As aspiring global powers, China and India are often compared economically. Their geopolitical intentions are pored over, as is their evolving relationship. What we don’t hear much about is how they are responding to one of the key issues of the age, the fight for gender equality inspired by the #MeToo movement.
Yet India has done something that its massive neighbour wouldn’t countenance. Last month, Narendra Modi’s government requested the resignation of the minister of state (or junior minister) for external affairs, M.J. Akbar, after mounting evidence suggested that he had misused his position as a newspaper editor to proposition and harass women. The #MeToo movement had claimed its first significant scalp in India.
Despite being an internet-based phenomenon in a country where a significant digital gender gap persists, the movement took India’s social media by storm. It all started when Bollywood actor Tanushree Dutta called out the veteran star Nana Patekar for harassing her on film sets a decade earlier. Then one journalist after another used social media and websites to narrate their horror stories about Akbar.
Initially, the government decided to weather the storm. But it soon turned into a whirlwind that threatened to bring it down. When journalists raised questions with the senior external affairs minister, Sushma Swaraj, she evaded them. But silence was no longer golden. Ministers were repeatedly asked the same question: could Akbar continue in a government that famously adopted the slogan “Beti Bachao Beti Padhao” (“Save daughters, educate daughters”), and especially one that has shown its support for female participation by giving two key portfolios, defence and external affairs, to women?
Akbar’s resignation was #MeToo’s first victory within the Indian government, but the journey is far from over. The movement has yet to reach rural and undeveloped India, where women’s voices are still not generally heard, and many women still face patriarchal questioning and misogynist comments the moment they step out of their homes.
Perhaps the hope for change rests with those who wish to join the movement by talking about a pattern of harassment, rather than by naming and shaming their perpetrators. Khabar Lahariya, a rural news website, has chronicled struggles in smaller towns of the hinterland, publishing heart-wrenching testimony about how women are assumed to be open to advances from men. Male editors — often products of deep caste fissures — have reinforced a similar culture in the newsrooms of the vernacular-language press and regional news channels.
Besides Akbar, several top editors have been forced to quit after their names surfaced on public platforms. Harassers have been shamed even within the Board of Control for Cricket in India. Other institutions have also come under fire. A process of far-reaching change is gathering momentum.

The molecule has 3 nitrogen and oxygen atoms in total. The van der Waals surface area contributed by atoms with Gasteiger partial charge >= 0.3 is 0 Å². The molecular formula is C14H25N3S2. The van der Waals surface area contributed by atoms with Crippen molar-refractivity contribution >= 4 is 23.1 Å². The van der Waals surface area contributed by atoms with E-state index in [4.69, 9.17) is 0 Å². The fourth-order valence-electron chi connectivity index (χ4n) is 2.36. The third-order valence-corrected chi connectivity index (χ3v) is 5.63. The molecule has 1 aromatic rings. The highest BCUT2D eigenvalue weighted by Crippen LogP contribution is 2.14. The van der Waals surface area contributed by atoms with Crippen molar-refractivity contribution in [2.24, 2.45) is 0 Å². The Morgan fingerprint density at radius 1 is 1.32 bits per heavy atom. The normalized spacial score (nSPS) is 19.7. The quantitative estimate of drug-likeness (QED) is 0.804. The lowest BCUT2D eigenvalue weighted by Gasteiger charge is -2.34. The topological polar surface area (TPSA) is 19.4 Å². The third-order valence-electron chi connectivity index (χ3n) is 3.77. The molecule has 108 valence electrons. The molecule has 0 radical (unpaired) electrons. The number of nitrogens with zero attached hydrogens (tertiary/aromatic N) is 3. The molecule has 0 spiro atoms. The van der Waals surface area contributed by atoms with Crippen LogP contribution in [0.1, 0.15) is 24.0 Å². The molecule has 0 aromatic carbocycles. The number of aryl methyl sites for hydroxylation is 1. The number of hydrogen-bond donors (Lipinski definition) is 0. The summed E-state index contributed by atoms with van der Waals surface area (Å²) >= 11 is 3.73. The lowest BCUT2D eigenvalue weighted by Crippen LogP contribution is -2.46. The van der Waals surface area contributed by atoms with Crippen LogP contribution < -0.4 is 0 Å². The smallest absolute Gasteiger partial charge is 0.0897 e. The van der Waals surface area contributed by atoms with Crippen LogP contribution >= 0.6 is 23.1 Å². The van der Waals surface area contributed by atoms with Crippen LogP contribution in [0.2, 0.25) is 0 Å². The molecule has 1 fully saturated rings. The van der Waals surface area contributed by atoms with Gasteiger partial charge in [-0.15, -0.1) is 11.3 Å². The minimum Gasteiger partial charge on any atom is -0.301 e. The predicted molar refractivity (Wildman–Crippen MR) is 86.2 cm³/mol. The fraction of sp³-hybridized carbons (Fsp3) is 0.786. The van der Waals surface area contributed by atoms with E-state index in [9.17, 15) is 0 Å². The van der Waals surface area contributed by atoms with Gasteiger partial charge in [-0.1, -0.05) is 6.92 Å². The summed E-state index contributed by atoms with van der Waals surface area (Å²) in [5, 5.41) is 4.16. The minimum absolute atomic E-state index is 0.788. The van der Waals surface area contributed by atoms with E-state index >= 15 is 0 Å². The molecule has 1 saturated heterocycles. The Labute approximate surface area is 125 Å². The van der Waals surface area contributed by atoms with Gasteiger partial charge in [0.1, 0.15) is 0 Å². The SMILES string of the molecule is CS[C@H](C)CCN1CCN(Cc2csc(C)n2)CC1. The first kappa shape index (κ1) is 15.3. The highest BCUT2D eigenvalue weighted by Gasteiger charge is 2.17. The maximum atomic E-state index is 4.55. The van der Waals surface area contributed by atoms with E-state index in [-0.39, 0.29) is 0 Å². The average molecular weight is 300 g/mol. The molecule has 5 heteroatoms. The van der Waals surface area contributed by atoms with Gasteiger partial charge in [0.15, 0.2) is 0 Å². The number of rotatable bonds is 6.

In China, meanwhile, the nervous and repressive atmosphere under Xi Jinping means that any kind of activism not mandated by the government is regarded dimly. Mao Zedong’s regime famously declared that “women hold up half the sky,” but there are no women on the party’s central standing committee and just two in a Politburo of twenty-four; and only a quarter of the ninety-million-strong membership of the party is made up of women. In the business world, women have been successful and treated as equals, but even there the price of success is often to work in a world dominated by men.
#MeToo did gain some limited traction in the People’s Republic, though it is hard to think of a Chinese equivalent of Akbar. Senior political figures have been accused of supporting multiple mistresses, with their largesse often the cause of their downfall for reasons of corruption rather than sexual exploitation or abuse. But the idea that the testimony of one person could bring down a key member of the central government is largely regarded as a Western-style indulgence.
#MeToo’s early impact is in Chinese universities, businesses and other sectors outside politics. It could easily accelerate: with fifty million fewer Chinese women than men, women’s demands of potential husbands are increasing, and their status is rising as a result. This demographic shift may yet prompt the same kind of upheaval that is happening in India.
The two cases show that, despite China’s economic success, there are things that India — with its more flexible and less centralised social and political model, and greater degree of pluralism — seems better able to handle. For all the challenges it has faced recently, it is doing better than China in this respect.
Of course, Chinese leaders could argue that India has had to face up to horrendous cases of abuse, rape and murder of women in recent years. But at least that violence has prompted widespread soul-searching and attempts to turn things around. In China, such candour is difficult or even impossible, especially when it is seen to be critical of the government. If India does create a culture in which women are genuinely equal, it will have a massive advantage over a China in which significant barriers — visible and invisible — continue to prevent women from fully participating in the political and social direction of their country. •